Explanations > Behaviors > Coping mechanisms > Denial
Description | Example | Discussion | So what?
Denial is simply refusing to acknowledge that an event has occurred. The person affected simply acts as if nothing has happened, behaving in ways that others may see as bizarre.
In its full form, it is totally subconscious, and sufferers may be as mystified by the behavior of people around them as those people are by the behavior of the sufferers. It may also have a significant conscious element, where the sufferer is simply 'turning a blind eye' to an uncomfortable situation.
A man hears that his wife has been killed, and yet refuses to believe it, still setting the table for her and keeping her clothes and other accoutrements in the bedroom.
A person having an affair does not think about pregnancy or sexually transmitted diseases.
People take credit for their successes and find 'good reason' for their failures, blaming the situation, other people, etc.
Alcoholics vigorously deny that they have a problem.
Optimists deny that things may go wrong. Pessimists deny they may succeed.
Denial is a form of repression, where stressful thoughts are banned from memory. If I do not think about it, then I do not suffer the associated stress have to deal with it. However, people engaging in Denial can pay a high cost in terms of the psychic energy needed to maintain the denial state.
Repression and Denial are two primary defense mechanisms which everybody uses.
Children find denial easier, as with age, the ego matures and understands more about the "objective reality" it must operate within.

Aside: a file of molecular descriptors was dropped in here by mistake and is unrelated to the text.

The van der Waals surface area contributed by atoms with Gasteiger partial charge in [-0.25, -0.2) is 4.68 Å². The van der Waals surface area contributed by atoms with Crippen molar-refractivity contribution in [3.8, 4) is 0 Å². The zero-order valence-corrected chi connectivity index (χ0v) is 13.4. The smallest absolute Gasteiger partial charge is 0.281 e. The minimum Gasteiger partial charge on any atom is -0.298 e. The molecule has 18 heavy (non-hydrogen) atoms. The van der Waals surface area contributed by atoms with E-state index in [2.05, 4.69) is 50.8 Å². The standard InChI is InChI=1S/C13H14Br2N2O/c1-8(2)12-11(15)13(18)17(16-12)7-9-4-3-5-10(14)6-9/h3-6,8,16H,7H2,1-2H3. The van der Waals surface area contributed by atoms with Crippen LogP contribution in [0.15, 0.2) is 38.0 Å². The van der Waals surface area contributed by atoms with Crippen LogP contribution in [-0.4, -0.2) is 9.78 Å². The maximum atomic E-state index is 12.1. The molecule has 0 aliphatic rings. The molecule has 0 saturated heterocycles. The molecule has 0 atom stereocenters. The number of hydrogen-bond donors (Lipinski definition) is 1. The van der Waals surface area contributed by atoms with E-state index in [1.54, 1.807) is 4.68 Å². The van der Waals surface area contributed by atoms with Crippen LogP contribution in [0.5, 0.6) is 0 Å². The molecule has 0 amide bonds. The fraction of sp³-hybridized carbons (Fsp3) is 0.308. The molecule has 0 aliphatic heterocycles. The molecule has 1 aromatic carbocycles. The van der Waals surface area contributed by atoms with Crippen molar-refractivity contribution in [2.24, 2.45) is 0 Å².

Denial is one of Anna Freud's original defense mechanisms.
When you appear to deny a situation, then the other person may join you in the denial or may have to handle it in a way that is not as direct as they otherwise might.
Avoidance, Compartmentalization, Idealization, Rationalization, Repression, Denialism
1154 Words5 Pages
So you don’t think that you are an alcoholic. Chances are that you are not, but this is the thought that many who are unknowingly addicted to alcohol or other mind-altering agents. This denial barrier is the first of many hurdles to overcome when they are identified as having an addiction disorder. Although all denial isn’t bad most of the time, addicts are often the last to recognize their disease, pursuing their addictions into mental illness, the degeneration of health, and ultimately death. This paper will explain the concept of denial, its consequences, and the implications it has for nursing care.
Review of Literature and Knowledge Base What is denial? Dr. Hilary Knatz, the author of Getting On, states that “Denial,…show more content…
It is true that overwhelming anxiety can hamper coping, and that screening out anxiety-provoking stimuli can help prevent this kind of paralysis. In general, it must be observed, the world is full of terrifying possibilities that we could never completely comprehend (1998). Denial is the refusal to believe or accept the reality that certain events have happened, are happening, or will happen. To accept the reality would bring emotional pain, so the events are denied. Related to denial is the defense called minimizing. Events are accepted, but only in a watered down version. “Sure I drink once in a while. Everybody does. It's no big deal. Once in a while I might get carried away, but it really isn't a problem” (USDHHS, 1994).
Denial is the primary psychological symptom of addiction. It is an automatic and unconscious component of addictions. Addicts are often the last to recognize their disease, pursuing their addictions into mental illness, the degeneration of health, and ultimately death. Sadly, many addicts continue to act out on their addictions while their world collapses around them blaming everything but the addiction for their problems (USDHHS, 1994)
Denial is one of the reasons that recovery from addictions is seldom effective if the chemically dependent person is forced into treatment. You cannot work on a problem